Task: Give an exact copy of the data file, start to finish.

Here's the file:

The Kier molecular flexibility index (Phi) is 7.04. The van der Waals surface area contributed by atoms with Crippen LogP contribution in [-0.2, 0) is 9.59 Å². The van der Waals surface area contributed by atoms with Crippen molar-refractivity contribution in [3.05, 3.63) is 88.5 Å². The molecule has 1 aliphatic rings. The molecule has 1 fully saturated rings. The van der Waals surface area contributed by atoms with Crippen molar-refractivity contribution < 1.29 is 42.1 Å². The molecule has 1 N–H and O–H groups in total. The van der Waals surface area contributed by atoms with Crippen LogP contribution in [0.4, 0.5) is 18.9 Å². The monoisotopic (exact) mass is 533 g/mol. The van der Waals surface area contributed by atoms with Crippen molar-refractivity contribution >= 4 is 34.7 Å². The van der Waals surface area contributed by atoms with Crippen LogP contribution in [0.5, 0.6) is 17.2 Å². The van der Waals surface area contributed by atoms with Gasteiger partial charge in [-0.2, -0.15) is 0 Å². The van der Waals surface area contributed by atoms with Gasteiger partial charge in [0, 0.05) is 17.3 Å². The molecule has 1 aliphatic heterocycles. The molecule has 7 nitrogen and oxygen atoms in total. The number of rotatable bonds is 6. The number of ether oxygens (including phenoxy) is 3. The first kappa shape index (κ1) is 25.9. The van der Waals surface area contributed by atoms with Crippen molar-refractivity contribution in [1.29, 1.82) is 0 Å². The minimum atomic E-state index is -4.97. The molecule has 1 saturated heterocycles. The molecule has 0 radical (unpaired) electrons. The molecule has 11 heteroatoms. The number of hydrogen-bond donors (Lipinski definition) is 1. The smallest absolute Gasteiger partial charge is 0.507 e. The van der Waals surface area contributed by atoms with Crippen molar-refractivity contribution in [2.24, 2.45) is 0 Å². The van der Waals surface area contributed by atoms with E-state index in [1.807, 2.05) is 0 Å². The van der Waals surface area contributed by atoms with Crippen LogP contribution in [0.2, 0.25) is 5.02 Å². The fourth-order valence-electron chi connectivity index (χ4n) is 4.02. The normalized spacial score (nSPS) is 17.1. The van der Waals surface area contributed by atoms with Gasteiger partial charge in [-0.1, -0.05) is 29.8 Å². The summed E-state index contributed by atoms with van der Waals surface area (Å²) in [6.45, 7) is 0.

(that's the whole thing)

The Kier molecular flexibility index (Phi) is 7.04. The van der Waals surface area contributed by atoms with Crippen LogP contribution in [-0.2, 0) is 9.59 Å². The van der Waals surface area contributed by atoms with Crippen molar-refractivity contribution in [3.05, 3.63) is 88.5 Å². The molecule has 1 aliphatic rings. The molecule has 1 fully saturated rings. The van der Waals surface area contributed by atoms with Crippen molar-refractivity contribution < 1.29 is 42.1 Å². The molecule has 1 N–H and O–H groups in total. The van der Waals surface area contributed by atoms with Crippen LogP contribution in [0.4, 0.5) is 18.9 Å². The monoisotopic (exact) mass is 533 g/mol. The van der Waals surface area contributed by atoms with Crippen molar-refractivity contribution >= 4 is 34.7 Å². The van der Waals surface area contributed by atoms with Crippen LogP contribution in [0.5, 0.6) is 17.2 Å². The van der Waals surface area contributed by atoms with Gasteiger partial charge in [-0.2, -0.15) is 0 Å². The van der Waals surface area contributed by atoms with Gasteiger partial charge in [0, 0.05) is 17.3 Å². The molecule has 1 aliphatic heterocycles. The molecule has 7 nitrogen and oxygen atoms in total. The number of rotatable bonds is 6. The number of ether oxygens (including phenoxy) is 3. The first kappa shape index (κ1) is 25.9. The van der Waals surface area contributed by atoms with Crippen molar-refractivity contribution in [1.29, 1.82) is 0 Å². The minimum atomic E-state index is -4.97. The molecule has 1 saturated heterocycles. The molecule has 0 radical (unpaired) electrons. The molecule has 11 heteroatoms. The number of hydrogen-bond donors (Lipinski definition) is 1. The smallest absolute Gasteiger partial charge is 0.507 e. The van der Waals surface area contributed by atoms with Crippen molar-refractivity contribution in [2.24, 2.45) is 0 Å². The van der Waals surface area contributed by atoms with E-state index in [1.807, 2.05) is 0 Å². The van der Waals surface area contributed by atoms with Crippen LogP contribution in [0.2, 0.25) is 5.02 Å². The fourth-order valence-electron chi connectivity index (χ4n) is 4.02. The normalized spacial score (nSPS) is 17.1. The van der Waals surface area contributed by atoms with Gasteiger partial charge in [-0.1, -0.05) is 29.8 Å². The summed E-state index contributed by atoms with van der Waals surface area (Å²) in [6.45, 7) is 0.